145. #145 Steve LaBonne
    February 17, 2006

    DAS, I’m not sure I agree even with:

    “Someone making a living spouting (ideally) informed opinions about things political and the like need not use algebra in his/her work. Not directly, at least.”

    Innumeracy like Cohen’s is a major part of the reason why the press is unable to report in a meaningful way on Bush’s disastrous fiscal policy and the steady stream of lies used to “justify” it.

  146. #146 theAmericanist
    February 17, 2006

    LOL — Nerp provides evidence: “writing maketh an exact…”

    If you want to get all PHILOSOPHICAL about it, it depends on what “inventing” means. The Greek concept of citizen was more like an overlord — there were citizens, who were equals among themselves, and then there were the underlings and slaves.

    The American concept of citizenship was revolutionary: All of us.

    But we’re a practical people, and so was our revolution was not theoretical. (It was the only conservative one in recorded history, btw: the Founders originally sought rights they would have had as Englishmen but were denied as colonists, precisely because the Crown had not granted them. So the Founders decided on the Revolutionary idea that governments don’t grant rights, we’re born with them).

    But, not to be too blunt here, I wouldn’t give a rat’s ass for the theory involved. The guy who “invents” something is the one who builds it so it WORKS.

    (This distracts from the subject, but I recall the late Barbara Jordan pointing out HOW American invented citizenship — by the kind of perfection grounded in our Founding on a universal principle, which the practical effects of our history drove toward a broader and more truthful American identity: the promise did not apply universally at first — she noted she was black, and female — but because the principle WAS universal, folks came here to take us up on it: and made it more true. The ancient Greeks? fugedaboudit. You might as well claim da Vinci invented the helicopter.)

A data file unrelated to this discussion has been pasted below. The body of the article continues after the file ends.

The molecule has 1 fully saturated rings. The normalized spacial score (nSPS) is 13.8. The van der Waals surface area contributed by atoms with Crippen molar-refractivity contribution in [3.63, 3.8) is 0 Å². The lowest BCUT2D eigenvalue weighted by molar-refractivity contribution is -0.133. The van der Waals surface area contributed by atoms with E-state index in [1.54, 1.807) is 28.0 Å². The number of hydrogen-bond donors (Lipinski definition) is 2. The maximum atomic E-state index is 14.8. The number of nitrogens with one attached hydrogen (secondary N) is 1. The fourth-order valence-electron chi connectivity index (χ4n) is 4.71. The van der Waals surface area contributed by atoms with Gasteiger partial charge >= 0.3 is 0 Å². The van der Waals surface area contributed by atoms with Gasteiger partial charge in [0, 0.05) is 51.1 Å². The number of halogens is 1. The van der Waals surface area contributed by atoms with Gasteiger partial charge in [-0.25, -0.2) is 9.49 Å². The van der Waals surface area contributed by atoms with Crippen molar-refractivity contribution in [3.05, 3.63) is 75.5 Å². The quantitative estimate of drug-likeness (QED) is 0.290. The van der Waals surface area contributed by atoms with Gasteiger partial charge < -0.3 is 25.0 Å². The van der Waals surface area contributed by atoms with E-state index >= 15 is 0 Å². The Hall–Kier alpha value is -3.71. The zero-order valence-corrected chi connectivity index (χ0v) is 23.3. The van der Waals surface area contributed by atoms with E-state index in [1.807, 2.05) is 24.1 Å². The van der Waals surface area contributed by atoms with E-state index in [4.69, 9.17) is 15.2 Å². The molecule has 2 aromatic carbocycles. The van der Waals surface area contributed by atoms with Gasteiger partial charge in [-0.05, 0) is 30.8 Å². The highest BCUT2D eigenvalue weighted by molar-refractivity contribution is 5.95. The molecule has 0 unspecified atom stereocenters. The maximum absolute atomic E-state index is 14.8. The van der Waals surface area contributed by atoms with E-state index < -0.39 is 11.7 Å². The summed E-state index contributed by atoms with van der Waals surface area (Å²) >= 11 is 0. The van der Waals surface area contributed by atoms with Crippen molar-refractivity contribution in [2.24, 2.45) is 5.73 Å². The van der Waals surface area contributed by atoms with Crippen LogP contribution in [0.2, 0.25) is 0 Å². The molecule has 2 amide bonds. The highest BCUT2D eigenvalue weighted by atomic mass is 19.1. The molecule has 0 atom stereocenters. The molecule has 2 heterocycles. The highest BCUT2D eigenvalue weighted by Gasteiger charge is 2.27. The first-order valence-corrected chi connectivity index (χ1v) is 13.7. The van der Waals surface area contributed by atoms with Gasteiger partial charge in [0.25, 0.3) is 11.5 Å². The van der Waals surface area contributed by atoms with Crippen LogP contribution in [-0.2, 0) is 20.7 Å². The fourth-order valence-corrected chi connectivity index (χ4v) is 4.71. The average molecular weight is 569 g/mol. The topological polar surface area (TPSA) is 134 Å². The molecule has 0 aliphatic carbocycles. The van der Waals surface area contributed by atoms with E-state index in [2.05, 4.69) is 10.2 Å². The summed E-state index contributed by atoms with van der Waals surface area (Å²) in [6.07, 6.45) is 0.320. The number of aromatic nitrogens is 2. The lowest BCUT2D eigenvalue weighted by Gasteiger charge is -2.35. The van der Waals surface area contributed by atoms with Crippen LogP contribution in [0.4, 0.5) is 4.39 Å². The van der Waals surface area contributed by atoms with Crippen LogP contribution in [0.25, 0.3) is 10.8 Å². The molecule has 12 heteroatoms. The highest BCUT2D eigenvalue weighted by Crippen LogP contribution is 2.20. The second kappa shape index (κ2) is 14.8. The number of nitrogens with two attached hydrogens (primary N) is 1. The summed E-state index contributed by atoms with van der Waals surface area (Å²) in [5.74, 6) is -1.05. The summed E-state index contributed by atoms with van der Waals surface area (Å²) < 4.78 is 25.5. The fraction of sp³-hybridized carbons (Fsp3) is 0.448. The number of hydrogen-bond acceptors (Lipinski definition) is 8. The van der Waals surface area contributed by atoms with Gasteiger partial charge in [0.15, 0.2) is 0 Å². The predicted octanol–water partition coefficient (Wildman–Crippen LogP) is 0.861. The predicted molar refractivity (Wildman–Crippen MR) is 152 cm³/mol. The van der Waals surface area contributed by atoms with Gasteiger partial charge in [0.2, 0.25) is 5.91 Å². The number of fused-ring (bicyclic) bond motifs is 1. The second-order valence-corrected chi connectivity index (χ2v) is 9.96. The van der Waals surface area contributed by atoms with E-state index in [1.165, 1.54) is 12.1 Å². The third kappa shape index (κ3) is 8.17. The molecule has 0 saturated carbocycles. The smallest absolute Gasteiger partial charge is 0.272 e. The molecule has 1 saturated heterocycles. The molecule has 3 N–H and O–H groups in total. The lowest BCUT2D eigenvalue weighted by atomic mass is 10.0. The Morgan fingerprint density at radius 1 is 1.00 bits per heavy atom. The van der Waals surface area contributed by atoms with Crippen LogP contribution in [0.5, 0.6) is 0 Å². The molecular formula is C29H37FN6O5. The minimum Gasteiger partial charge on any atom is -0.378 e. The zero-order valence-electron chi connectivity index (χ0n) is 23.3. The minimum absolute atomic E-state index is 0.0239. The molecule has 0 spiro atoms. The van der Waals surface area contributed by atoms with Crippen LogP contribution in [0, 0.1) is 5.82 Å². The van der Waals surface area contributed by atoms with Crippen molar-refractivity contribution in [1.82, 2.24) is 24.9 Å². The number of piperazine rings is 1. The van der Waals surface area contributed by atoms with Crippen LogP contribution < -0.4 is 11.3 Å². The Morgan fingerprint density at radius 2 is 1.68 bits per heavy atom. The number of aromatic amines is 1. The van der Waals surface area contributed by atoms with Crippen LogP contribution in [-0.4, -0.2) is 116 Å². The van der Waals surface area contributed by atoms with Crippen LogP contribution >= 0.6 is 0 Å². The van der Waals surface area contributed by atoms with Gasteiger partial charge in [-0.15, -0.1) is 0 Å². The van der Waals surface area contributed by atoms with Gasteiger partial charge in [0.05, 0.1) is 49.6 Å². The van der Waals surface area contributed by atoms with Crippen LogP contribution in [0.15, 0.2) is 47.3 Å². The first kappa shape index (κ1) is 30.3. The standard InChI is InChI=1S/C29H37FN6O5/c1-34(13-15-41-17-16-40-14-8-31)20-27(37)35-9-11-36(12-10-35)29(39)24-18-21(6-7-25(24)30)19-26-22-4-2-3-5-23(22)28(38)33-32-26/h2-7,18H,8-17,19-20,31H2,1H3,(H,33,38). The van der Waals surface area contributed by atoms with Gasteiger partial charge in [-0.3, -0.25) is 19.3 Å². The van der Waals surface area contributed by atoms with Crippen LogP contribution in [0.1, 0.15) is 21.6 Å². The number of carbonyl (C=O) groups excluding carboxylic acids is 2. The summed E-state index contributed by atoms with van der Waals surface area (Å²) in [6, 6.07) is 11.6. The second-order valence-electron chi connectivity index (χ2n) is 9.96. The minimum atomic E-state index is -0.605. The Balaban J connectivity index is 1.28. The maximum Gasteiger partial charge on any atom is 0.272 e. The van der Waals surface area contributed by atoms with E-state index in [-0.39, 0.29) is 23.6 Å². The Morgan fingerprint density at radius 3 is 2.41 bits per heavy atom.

LOL — but the evidence Nerp provides is that these shades of meaning, this sifting for sense that denotes the love of learning, is PRECISELY what is missing from “algebra”.

    Understanding that (X = Y, Y = Z, therefore X= Z), is a tool for thinking, but it’s not the capacity for thinking itself.

    Every commonsense observation you guys make that “algebra” is everywhere, like making change, is proof of precisely the COMMUNICATION failure that learning how to read, write, think and speak is designed to fix.

    (grin) I love watching highly educated folks brag about their ignorant prejudices. By all means, continue.

  147. #147 minimalist
    February 17, 2006

    Not much I can add at this point, except:

    If writing is “the highest form of reasoning” and Cohen is such an intellectual ninja, why was he one of the few sentient beings to actually fall for Colin Powell’s dog-and-pony show at the UN? He actually took that bullcrap as proof that Iraq had WMDs. Nobody I knew fell for that: not humanities majors, not scientists, not even those dumby dumbhead mathematicians.

    Every few weeks Cohen writes something that either bends over backwards to kiss the buttocks of the right wing, or something simply mindbendingly stupid. I find myself agreeing with George Will more often than I do with this supposed “reasoning liberal”, because at least Will writes about something he knows about (baseball) from time to time.

    I’ve said it before, I’ll say it again: Cohen is either the dumbest human being to ever wangle a spot on the WaPo Op-Ed page, or he gets kickbacks for playing the liberal Uncle Tom for the right-wing elite. Maybe he even gets invited to some of their parties, as long as he wears the gimpsuit.

  148. #148 theAmericanist
    February 17, 2006